BYRON, Ill. (April 20, 2017) — While Earth Day won’t be officially celebrated until Saturday, Exelon Generation employees have been hard at work creating one of Illinois’ largest Monarch butterfly habitats, right next door to one of the state’s largest carbon-free energy facilities – Byron Nuclear Station in Ogle County. Employee volunteers from Byron’s conservation club have spent the last two years planting milkweed on land outside the facility’s fence line to create a habitat for the Monarch butterfly, the state’s official insect. When an additional 15 acres are planted later this year, the butterfly sanctuary will stretch across 45 acres – and almost three miles – from the Byron plant to the Rock River.
This initiative is part of Exelon Generation’s ongoing commitment to biodiversity and environmental conservation. In Illinois, employees at all six Exelon Generation nuclear facilities are actively identifying and protecting rare, threatened and endangered species, part of a long-standing partnership with the Wildlife Habitat Council to restore and enhance wildlife habitats. Exelon’s commitment to the environment also includes green buildings, hybrid vehicles, natural habitat preservation, and ambitious reductions of carbon emissions and air pollutants.
At the Byron facility, “We’re planting four different types of milkweed along with warm season grasses and summer flowers,” said Jason Pitman, a work control manager at Byron Station and president of its conservation club. “This project restores the natural habitat and is creating a sanctuary with plantings, tall grasses, trees and food plots to benefit all wildlife on Exelon Generation property.”
The Monarch population has declined by almost 90 percent during the past 20 years. Many scientists believe it is due in large part to disappearing milkweed plants – the sole source of food for the Monarch caterpillar. By planting milkweed on Exelon Generation properties, Byron volunteers are joining efforts across the country to support the butterflies on their 3,000-mile annual migration through the United States to Mexico.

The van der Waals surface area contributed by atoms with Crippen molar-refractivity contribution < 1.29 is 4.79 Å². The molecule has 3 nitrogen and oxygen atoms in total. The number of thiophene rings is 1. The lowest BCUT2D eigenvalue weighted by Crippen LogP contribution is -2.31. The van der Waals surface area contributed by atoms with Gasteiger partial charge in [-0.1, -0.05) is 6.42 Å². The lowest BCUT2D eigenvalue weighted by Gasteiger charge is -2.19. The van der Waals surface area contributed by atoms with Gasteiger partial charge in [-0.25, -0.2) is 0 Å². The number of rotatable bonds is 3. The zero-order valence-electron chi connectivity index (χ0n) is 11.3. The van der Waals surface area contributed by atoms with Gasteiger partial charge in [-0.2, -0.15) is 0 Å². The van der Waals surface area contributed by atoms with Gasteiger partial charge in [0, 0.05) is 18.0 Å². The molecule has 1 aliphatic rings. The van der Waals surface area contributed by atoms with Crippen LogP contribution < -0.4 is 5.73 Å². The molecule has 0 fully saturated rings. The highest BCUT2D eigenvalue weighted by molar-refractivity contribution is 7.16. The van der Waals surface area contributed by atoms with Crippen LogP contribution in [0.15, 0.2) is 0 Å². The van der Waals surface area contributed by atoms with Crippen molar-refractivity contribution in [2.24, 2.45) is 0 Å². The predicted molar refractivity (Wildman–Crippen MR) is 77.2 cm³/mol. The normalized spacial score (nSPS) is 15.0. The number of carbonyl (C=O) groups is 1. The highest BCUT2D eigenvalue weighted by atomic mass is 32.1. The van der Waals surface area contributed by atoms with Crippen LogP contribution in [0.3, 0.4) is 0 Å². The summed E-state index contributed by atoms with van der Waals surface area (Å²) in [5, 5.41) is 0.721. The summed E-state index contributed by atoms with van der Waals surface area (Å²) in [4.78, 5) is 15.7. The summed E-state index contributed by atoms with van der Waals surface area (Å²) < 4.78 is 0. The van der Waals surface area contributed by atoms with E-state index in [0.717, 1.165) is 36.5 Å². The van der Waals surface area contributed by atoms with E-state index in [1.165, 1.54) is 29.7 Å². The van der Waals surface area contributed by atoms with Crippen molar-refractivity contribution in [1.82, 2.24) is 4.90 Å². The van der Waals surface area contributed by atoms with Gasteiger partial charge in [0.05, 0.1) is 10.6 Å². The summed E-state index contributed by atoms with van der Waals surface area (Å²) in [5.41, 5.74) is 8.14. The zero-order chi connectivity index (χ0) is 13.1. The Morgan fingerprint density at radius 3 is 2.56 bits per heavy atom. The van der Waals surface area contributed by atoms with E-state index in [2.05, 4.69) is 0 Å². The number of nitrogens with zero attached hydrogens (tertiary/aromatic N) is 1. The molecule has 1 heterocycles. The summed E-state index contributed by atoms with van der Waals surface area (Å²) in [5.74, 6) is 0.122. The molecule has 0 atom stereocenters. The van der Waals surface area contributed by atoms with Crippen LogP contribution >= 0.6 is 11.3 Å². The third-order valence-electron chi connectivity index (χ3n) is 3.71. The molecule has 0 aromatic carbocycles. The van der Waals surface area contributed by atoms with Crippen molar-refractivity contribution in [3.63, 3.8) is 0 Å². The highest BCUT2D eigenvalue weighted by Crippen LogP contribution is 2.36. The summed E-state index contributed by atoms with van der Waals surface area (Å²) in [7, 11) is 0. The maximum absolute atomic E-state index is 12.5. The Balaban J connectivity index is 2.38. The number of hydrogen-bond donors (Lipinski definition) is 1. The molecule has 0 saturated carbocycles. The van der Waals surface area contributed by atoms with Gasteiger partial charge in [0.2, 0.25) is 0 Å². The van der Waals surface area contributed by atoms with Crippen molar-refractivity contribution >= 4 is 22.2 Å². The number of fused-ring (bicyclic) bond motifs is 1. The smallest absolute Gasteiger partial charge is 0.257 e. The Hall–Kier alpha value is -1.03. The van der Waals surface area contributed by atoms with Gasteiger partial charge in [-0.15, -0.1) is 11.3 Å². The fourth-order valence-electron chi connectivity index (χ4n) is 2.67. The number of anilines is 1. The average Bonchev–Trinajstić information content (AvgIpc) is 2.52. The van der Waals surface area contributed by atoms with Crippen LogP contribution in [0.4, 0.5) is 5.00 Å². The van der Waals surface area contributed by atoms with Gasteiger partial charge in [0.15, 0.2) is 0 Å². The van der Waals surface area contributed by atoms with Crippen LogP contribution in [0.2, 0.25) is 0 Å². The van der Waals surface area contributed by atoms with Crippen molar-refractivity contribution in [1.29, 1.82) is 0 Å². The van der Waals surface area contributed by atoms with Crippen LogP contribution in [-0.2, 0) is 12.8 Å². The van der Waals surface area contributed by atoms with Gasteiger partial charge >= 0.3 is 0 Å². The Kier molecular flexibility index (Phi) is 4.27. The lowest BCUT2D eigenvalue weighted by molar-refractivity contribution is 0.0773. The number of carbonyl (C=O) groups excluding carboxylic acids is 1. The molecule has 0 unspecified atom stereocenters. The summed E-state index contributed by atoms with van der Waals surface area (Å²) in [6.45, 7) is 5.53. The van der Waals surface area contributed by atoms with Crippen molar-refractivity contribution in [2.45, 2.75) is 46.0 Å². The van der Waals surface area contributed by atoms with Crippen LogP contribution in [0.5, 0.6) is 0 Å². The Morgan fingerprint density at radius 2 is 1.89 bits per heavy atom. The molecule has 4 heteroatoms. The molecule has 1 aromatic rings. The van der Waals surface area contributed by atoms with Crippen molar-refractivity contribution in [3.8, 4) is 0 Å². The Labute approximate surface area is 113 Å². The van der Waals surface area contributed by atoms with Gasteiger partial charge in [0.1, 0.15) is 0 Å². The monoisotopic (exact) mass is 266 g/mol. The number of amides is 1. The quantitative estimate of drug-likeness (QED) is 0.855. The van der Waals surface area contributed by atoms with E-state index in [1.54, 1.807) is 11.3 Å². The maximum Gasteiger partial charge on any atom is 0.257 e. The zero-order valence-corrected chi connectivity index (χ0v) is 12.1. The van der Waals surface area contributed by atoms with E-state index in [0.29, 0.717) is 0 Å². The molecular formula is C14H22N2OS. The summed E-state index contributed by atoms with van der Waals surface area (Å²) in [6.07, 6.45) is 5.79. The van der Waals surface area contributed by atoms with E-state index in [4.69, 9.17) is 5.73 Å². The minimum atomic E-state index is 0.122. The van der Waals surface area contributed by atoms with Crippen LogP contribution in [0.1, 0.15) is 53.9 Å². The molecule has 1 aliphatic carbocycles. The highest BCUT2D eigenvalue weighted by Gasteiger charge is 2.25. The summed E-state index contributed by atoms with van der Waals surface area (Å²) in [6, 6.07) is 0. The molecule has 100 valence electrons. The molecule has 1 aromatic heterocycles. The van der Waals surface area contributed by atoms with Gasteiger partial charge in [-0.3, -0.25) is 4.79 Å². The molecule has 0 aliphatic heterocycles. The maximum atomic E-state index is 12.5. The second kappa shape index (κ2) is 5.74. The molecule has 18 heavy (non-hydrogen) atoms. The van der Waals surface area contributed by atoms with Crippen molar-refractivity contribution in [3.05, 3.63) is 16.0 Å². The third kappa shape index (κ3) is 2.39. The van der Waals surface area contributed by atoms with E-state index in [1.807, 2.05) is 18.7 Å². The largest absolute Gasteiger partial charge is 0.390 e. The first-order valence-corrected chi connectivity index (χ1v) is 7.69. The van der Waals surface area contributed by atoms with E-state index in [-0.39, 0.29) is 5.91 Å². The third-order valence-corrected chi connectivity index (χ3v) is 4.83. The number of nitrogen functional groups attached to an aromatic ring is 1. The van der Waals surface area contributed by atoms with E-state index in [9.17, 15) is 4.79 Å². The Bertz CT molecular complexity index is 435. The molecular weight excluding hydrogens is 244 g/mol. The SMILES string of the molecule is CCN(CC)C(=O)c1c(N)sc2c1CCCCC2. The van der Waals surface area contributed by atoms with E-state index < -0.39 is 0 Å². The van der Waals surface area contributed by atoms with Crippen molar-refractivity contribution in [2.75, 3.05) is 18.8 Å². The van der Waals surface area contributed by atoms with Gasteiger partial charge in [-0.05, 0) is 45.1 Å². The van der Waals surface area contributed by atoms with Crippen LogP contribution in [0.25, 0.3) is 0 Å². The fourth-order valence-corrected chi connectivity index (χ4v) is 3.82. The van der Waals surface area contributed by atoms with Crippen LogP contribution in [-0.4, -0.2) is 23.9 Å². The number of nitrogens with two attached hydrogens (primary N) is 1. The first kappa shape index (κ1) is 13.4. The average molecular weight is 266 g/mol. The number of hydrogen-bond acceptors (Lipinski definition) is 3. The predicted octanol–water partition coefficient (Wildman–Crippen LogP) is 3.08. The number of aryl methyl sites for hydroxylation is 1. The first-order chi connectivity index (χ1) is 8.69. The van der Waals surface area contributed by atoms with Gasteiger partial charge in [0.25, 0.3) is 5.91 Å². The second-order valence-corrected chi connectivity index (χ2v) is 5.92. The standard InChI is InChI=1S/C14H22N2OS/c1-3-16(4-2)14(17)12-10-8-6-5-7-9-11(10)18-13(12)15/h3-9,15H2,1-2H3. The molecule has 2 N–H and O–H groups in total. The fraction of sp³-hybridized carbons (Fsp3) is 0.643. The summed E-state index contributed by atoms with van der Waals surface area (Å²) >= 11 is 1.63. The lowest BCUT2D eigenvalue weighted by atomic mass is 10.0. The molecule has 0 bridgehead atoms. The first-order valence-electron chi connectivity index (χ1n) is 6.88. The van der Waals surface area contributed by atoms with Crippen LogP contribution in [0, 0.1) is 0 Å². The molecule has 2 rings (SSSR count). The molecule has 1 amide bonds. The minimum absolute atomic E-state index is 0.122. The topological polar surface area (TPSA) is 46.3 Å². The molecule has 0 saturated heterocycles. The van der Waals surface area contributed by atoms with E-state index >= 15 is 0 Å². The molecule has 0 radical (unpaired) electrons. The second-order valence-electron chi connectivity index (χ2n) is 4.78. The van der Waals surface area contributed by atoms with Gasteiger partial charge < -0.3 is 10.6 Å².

“It is very encouraging and inspiring to see a great company and leader in our region take such an important role in the restoration of habitat for the Monarch butterfly,” said Todd Tucker, executive director of the Byron Forest Preserve. “Habitat loss is the reason for the decline of many butterfly and bee species, and every effort large and small will help their recent decline in numbers. This large pollinator-friendly planting will have a huge positive impact to our local and national efforts for not only Monarchs but also hundreds of other bee and butterfly species.”
Exelon’s Byron-area pollinator fields will complement the nearly 2,000 acres of natural land habitat restorations underway at other nearby Byron Forest Preserve District lands. Exelon developed a five-year pollinator/Monarch plan last year in partnership with the Sand County Foundation, a Wisconsin-based nonprofit that promotes conservation on working lands. Exelon Generation is committed to this conservation project at various levels across its fleet of nuclear energy plants.
Byron Generating Station is located in Ogle County, Ill., about 25 miles southwest of Rockford. Join us on Twitter and You Tube.